It has transformed with bright new spaces, new technology, a revival, and a re-envisioning of the state. The collections were reinstalled and integrated to give a better perspective of California history. This museum has a unique place.
"It's the amazing story of the cultural history of California and the natural environment," said executive director of the museum, Lori Fogarty. "We've organized this gallery thematically around California lands, California people, and creativity so that people, whether they know a lot or a little about California art, they can understand what makes California art really unique."
California artists, modern and past, share their interpretations of the state changes and at the entrance is a new commissioned work.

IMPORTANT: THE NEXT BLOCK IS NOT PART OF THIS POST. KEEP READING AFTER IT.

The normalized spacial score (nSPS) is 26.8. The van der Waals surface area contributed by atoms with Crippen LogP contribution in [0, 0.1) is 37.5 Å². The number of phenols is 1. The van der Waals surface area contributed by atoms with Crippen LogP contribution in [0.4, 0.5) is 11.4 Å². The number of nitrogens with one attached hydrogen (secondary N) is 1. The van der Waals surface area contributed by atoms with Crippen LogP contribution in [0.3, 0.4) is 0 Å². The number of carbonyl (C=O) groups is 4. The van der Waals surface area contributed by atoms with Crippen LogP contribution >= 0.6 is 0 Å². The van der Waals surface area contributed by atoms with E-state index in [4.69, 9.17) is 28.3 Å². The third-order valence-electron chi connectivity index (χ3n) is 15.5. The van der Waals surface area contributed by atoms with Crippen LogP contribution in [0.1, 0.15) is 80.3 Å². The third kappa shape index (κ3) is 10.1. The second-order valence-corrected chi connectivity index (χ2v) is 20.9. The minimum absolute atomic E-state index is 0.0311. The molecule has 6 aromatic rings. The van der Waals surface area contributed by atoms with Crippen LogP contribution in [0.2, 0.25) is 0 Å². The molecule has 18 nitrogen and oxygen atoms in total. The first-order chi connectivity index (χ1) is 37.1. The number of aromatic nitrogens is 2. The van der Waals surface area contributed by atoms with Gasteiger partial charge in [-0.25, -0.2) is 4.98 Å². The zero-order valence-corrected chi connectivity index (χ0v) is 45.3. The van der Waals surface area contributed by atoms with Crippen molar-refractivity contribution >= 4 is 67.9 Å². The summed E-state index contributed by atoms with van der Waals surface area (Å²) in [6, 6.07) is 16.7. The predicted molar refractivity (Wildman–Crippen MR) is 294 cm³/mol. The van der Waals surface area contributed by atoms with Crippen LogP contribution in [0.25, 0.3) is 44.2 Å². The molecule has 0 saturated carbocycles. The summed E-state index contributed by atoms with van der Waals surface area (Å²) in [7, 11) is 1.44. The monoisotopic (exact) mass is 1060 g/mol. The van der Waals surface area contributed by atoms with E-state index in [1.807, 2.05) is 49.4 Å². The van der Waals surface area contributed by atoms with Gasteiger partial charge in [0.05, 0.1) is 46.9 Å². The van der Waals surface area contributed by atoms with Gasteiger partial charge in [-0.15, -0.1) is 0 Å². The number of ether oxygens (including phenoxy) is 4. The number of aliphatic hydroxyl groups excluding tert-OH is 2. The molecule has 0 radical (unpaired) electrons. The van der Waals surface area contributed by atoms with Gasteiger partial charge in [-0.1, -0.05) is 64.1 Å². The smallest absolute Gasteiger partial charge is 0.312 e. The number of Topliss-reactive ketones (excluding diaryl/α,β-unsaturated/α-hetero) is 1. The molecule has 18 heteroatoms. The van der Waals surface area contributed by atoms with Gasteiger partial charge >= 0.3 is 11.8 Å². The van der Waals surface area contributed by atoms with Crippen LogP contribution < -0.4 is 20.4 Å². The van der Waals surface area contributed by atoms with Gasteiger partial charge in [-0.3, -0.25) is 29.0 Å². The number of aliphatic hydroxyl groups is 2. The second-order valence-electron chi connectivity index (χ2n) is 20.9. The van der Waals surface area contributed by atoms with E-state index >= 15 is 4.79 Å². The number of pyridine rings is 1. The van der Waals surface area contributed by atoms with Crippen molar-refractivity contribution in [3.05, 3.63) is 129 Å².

"This is a San Francisco artist named Barry Magee. He started out in the Mission District. He was a graffiti artist at his roots, but he's now collected and presented in exhibitions and museums all over the world," says Fogarty.
Everyone has to start somewhere. This is a wall of portraits. Paintings and photographs with one blank space aspiring artists can create a video vision of themselves. Two former outdoor areas have been enclosed.
"Two new spaces that are bright, sky-lit with high ceilings where we can show large scale contemporary work," says Fogarty.
Most of the new look is inside. There has been minimal change to the exterior because when it opened in 1969, this building was considered a landmark of museum architecture. The project cost $58 million. Oakland voters approved a $23.6 million bond measure and the rest of the money has come from donations.
The museum will reopen on Saturday and stay open continuously for 31 hours with a variety of programs to commemorate California -- the 31st state.